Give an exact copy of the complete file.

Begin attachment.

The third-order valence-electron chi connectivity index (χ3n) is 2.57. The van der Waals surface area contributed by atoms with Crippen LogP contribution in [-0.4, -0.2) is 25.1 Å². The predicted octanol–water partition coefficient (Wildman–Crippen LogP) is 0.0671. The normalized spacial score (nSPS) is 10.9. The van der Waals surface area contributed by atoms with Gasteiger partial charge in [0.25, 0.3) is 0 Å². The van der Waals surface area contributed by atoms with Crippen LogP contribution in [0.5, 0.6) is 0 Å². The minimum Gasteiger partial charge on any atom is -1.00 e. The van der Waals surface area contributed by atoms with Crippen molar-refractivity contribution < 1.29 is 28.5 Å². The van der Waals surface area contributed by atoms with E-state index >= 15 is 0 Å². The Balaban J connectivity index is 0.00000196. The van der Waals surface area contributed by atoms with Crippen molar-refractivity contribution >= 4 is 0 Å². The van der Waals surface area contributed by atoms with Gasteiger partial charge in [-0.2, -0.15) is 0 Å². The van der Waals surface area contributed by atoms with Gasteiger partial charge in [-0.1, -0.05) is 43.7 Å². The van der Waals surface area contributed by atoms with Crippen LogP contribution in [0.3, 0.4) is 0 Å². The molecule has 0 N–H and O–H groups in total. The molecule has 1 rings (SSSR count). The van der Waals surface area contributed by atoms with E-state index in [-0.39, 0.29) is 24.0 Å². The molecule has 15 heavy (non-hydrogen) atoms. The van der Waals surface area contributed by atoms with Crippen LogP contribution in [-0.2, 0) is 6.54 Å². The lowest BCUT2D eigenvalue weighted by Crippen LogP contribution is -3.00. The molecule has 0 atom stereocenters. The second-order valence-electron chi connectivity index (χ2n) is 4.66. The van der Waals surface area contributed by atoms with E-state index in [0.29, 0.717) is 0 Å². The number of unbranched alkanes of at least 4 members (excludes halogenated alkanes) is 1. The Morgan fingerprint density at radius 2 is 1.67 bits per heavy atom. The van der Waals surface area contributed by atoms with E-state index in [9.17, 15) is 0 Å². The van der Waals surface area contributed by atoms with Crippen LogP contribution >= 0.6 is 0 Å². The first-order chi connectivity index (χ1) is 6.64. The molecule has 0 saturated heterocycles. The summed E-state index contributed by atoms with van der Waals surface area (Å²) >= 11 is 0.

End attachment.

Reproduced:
The third-order valence-electron chi connectivity index (χ3n) is 2.57. The van der Waals surface area contributed by atoms with Crippen LogP contribution in [-0.4, -0.2) is 25.1 Å². The predicted octanol–water partition coefficient (Wildman–Crippen LogP) is 0.0671. The normalized spacial score (nSPS) is 10.9. The van der Waals surface area contributed by atoms with Gasteiger partial charge in [0.25, 0.3) is 0 Å². The van der Waals surface area contributed by atoms with Crippen LogP contribution in [0.5, 0.6) is 0 Å². The minimum Gasteiger partial charge on any atom is -1.00 e. The van der Waals surface area contributed by atoms with Crippen molar-refractivity contribution < 1.29 is 28.5 Å². The van der Waals surface area contributed by atoms with E-state index >= 15 is 0 Å². The Balaban J connectivity index is 0.00000196. The van der Waals surface area contributed by atoms with Crippen molar-refractivity contribution >= 4 is 0 Å². The van der Waals surface area contributed by atoms with Gasteiger partial charge in [-0.2, -0.15) is 0 Å². The van der Waals surface area contributed by atoms with Gasteiger partial charge in [-0.1, -0.05) is 43.7 Å². The van der Waals surface area contributed by atoms with Crippen LogP contribution in [0.3, 0.4) is 0 Å². The molecule has 0 N–H and O–H groups in total. The molecule has 1 rings (SSSR count). The van der Waals surface area contributed by atoms with E-state index in [-0.39, 0.29) is 24.0 Å². The molecule has 15 heavy (non-hydrogen) atoms. The van der Waals surface area contributed by atoms with Crippen LogP contribution in [-0.2, 0) is 6.54 Å². The lowest BCUT2D eigenvalue weighted by Crippen LogP contribution is -3.00. The molecule has 0 atom stereocenters. The second-order valence-electron chi connectivity index (χ2n) is 4.66. The van der Waals surface area contributed by atoms with E-state index in [0.29, 0.717) is 0 Å². The number of unbranched alkanes of at least 4 members (excludes halogenated alkanes) is 1. The Morgan fingerprint density at radius 2 is 1.67 bits per heavy atom. The van der Waals surface area contributed by atoms with E-state index in [9.17, 15) is 0 Å². The van der Waals surface area contributed by atoms with Crippen LogP contribution >= 0.6 is 0 Å². The first-order chi connectivity index (χ1) is 6.64. The molecule has 0 saturated heterocycles. The summed E-state index contributed by atoms with van der Waals surface area (Å²) >= 11 is 0.